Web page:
The ancient Greeks, Romans and Egyptians consumed the meat and organs of animals based on their physical attributes (e.g., strength, endurance, fierceness) and drank concoctions made from plants based on believed benefit to performance. Back then, the basis supporting the efficacy of these foods and supplements was theoretical at best, and trial and error was the rule. Things are a little different today because a supplement can be put to the test in research study to see whether it really delivers on the benefits it claims. This kind of information can help CrossFit athletes make smarter, more informed choices about the supplements they buy and the results they can expect.
Science Fiction or Fact
We live in a time when real science is being applied to better understand the world around us. The same can be said of sports supplements. Gone are the days when athletes would exclusively “buy and hope” based on exciting claims about dramatic improvements in muscle mass, performance, body leanness or other areas of health. Government mandates in the United States and many other countries state that marketing claims related to a product’s impact on performance and fitness must be substantiated by research studies. A quality study is conducted at a university, where the effects of a supplement are assessed against a placebo. Neither the researcher nor the participants should know which the participant is receiving, and the resulting research should be published in a peer-reviewed journal to ensure that the testing parameters, results and interpretations pass the scrutiny of fellow sports- and performance-nutrition researchers.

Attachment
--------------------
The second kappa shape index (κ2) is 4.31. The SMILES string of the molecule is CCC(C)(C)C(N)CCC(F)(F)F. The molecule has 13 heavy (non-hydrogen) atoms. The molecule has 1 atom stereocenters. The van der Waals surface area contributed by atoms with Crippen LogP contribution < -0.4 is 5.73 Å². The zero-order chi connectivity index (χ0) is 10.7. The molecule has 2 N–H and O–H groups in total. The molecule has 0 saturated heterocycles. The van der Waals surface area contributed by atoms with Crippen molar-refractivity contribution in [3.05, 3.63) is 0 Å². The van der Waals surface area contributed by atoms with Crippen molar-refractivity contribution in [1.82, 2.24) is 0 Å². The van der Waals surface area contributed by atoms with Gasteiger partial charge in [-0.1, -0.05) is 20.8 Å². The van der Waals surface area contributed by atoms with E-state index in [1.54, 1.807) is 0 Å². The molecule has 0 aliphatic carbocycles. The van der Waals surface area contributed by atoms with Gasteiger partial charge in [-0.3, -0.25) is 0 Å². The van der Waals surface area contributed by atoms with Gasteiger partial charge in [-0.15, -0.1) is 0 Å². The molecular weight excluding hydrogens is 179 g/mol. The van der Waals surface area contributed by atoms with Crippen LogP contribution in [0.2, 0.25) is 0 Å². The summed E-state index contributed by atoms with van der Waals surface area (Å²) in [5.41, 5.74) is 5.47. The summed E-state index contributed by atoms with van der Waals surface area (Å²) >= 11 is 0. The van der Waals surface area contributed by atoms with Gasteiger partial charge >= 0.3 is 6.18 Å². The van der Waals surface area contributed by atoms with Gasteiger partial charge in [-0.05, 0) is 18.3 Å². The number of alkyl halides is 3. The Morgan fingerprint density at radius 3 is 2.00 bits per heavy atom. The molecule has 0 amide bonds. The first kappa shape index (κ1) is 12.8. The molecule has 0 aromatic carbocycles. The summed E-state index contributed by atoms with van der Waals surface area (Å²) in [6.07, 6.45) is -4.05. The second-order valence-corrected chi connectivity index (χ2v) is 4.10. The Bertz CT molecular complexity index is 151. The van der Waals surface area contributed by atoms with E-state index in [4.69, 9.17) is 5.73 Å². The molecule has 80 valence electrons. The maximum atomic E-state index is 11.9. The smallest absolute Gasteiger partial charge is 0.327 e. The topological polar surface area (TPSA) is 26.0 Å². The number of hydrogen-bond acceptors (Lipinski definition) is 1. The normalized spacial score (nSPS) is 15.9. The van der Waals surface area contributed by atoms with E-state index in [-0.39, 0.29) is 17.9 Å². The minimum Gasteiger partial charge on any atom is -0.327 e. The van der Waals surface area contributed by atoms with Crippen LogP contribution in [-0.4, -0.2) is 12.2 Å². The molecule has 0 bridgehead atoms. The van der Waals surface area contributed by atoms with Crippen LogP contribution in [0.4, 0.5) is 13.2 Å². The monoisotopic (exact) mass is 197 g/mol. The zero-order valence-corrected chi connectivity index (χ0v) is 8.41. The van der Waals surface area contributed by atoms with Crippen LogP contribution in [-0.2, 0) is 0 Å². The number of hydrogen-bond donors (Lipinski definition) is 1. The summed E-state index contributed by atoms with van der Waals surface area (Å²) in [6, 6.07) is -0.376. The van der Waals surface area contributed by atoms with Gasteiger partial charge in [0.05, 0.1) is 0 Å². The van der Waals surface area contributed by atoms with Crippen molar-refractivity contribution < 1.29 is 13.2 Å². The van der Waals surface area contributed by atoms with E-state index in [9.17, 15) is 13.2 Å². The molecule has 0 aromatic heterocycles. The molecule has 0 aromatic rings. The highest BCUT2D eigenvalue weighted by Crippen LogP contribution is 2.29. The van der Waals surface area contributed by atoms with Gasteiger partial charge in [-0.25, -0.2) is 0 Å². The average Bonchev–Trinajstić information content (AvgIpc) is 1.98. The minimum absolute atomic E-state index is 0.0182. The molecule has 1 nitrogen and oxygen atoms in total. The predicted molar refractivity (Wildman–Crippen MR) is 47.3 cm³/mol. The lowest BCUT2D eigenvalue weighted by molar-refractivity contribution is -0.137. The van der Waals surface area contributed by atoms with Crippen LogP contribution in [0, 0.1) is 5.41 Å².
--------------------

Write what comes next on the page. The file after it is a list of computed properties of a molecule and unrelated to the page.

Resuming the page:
As a rule, an efficacious product begins with proven ingredients that are used in the form(s) and at the levels that have been shown to be effective. Among the most studied and efficacious ingredients are protein, creatine, beta-alanine, HMB and certainly fluid and certain carbohydrates for more prolonged exercise efforts. For instance, 25 grams of high-biological protein such as whey protein isolate can be used shortly before or after a training bout to help maximize muscle protein production in hours that follow a strenuous WOD. Meanwhile, no form of creatine is more thoroughly researched or has been shown to be superior to creatine monohydrate. What’s more, at least 3 grams are necessary for most users. Daily gram intakes are also necessary for beta-alanine, HMB and fish oil.
Proven Brands and the Bottom Line
Over the last two to three decades, certain companies have invested in research to demonstrate the application, efficacy and safety of their products. However, most brands still do not conduct research and instead simply try to borrow the research done by other brands on similar formulas. Or a formulation may include a research-proven ingredient but in a lower level than what was used in research studies.
Meanwhile, over the past few decades, companies like Gatorade and EAS have set the bar high on product research. Other companies such as GENR8 (Vitargo), GNC (Pro Performance), Pacific Health (Accelerade) and more recently Dymatize Nutrition (PURxSUIT) have created admirable research platforms and market their products based on a research-proven scientific foundation. In addition, look for call-outs on the package regarding banned substance testing. The best marks to look for are NSF Certified for Sport, Informed Choice Trusted by Sport or BSCG (Banned Substances Control Group).
To conclude, the best course of action for any CrossFit athlete walking the expo area at the Regionals or the Games is to ask the people at the booth for finished product research on their products. Or use the company contact information on product packaging to inquire about research. Basically, if a claim on the package seems too good to be true, you need to ask for the research proof. The company should be able to give you the study abstract or a reprint of the published study if they have research support.